NPR called this book a “gory feast” and that’s one way to describe this novel – it’s packed with fascinating character development, as well as horrors real and imagined. I highly recommend this book – despite being about 400 pages I flew through it (partly my post-school-year euphoria reading rate, but also highly correlated with a great book). The author is clearly expressing a point of view, without sacrificing the quality of the story itself.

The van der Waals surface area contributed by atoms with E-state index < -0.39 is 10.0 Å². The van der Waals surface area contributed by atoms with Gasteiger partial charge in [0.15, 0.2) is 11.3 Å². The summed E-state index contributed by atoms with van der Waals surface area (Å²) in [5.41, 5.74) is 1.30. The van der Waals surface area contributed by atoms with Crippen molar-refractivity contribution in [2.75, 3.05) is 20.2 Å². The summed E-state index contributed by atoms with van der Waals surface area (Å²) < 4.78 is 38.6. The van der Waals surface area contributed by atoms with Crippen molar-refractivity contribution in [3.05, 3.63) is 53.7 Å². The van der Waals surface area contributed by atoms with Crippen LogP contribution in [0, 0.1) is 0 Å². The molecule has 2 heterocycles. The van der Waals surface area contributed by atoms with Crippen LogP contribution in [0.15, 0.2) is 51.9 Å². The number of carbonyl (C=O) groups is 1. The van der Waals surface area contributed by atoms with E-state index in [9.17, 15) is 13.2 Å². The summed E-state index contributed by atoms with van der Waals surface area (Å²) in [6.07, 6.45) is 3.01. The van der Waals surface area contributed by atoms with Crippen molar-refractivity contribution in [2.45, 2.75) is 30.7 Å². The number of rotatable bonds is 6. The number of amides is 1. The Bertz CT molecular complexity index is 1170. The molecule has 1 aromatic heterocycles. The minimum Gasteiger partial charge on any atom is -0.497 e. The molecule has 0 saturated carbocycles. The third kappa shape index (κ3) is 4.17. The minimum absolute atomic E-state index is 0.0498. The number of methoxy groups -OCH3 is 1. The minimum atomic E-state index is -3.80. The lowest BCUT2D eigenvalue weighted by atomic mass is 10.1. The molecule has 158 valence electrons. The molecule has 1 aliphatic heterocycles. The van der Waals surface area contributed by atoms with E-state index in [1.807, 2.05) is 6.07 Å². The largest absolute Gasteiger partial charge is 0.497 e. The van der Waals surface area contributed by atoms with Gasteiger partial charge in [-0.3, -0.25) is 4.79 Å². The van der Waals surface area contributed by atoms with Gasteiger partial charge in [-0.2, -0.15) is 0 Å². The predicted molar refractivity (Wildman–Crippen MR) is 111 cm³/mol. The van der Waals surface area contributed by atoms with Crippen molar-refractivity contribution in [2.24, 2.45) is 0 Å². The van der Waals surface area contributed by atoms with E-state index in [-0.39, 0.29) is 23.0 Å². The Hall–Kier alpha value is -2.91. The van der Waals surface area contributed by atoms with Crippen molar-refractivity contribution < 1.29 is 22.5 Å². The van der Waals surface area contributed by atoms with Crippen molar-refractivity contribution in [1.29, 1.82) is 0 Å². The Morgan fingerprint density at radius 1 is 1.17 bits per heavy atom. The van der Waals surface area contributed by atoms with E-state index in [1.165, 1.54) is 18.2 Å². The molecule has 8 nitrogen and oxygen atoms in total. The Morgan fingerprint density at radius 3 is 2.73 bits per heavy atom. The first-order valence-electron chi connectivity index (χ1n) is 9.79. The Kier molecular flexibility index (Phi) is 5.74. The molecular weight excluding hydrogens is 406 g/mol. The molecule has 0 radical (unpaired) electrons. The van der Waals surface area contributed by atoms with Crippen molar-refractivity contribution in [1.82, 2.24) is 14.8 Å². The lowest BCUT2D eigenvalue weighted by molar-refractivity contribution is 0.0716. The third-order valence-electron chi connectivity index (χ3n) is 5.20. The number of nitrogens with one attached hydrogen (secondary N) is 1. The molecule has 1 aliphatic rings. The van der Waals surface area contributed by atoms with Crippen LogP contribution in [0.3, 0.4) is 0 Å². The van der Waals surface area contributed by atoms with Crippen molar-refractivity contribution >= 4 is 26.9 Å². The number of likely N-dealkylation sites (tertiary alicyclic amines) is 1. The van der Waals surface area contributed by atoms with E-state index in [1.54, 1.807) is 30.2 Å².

The story centers on the Quigley House. a full-contact escape room situated outside of Lincoln in Nebraska (side note: are there such places? Who would want to visit a place where the actors can manhandle you?). From the outset we know that something horrifically violent has taken place, and through court transcripts, witness interviews and chapters that alternate in perspective and time we learn about the origin and outcome of this crime. It’s both thrilling, with a few delicious twists, and utterly tragic. Contestants at Quigley House must progress through 5 Cells, finding a certain number of envelopes to move on to the next cell. If the group makes it past the final cell, there is a chance for them to win $60,000 (the story is set in 1997, when that amount of money would have paid for more than your annual gas bill). Despite the financial prize and the general thrill-seeking nature of human in the late 1990s, for some reason people are just not that into the idea of trying to make it through five full rooms of strangers being allowed to straight up terrorize you in the middle of Nebraska. The owner, giving off major Trump vibes, is bereft on the inside but cool as a cucumber on the outside. I don’t want to give away too many details about the plot, I think something to enjoy about this book is the process of realizing who and what you are reading about. I’ll say that this book is well worth it for a diverse cast of characters, a swiftly moving plot, and a depth of understanding of the human condition that is the mark of any quality novel.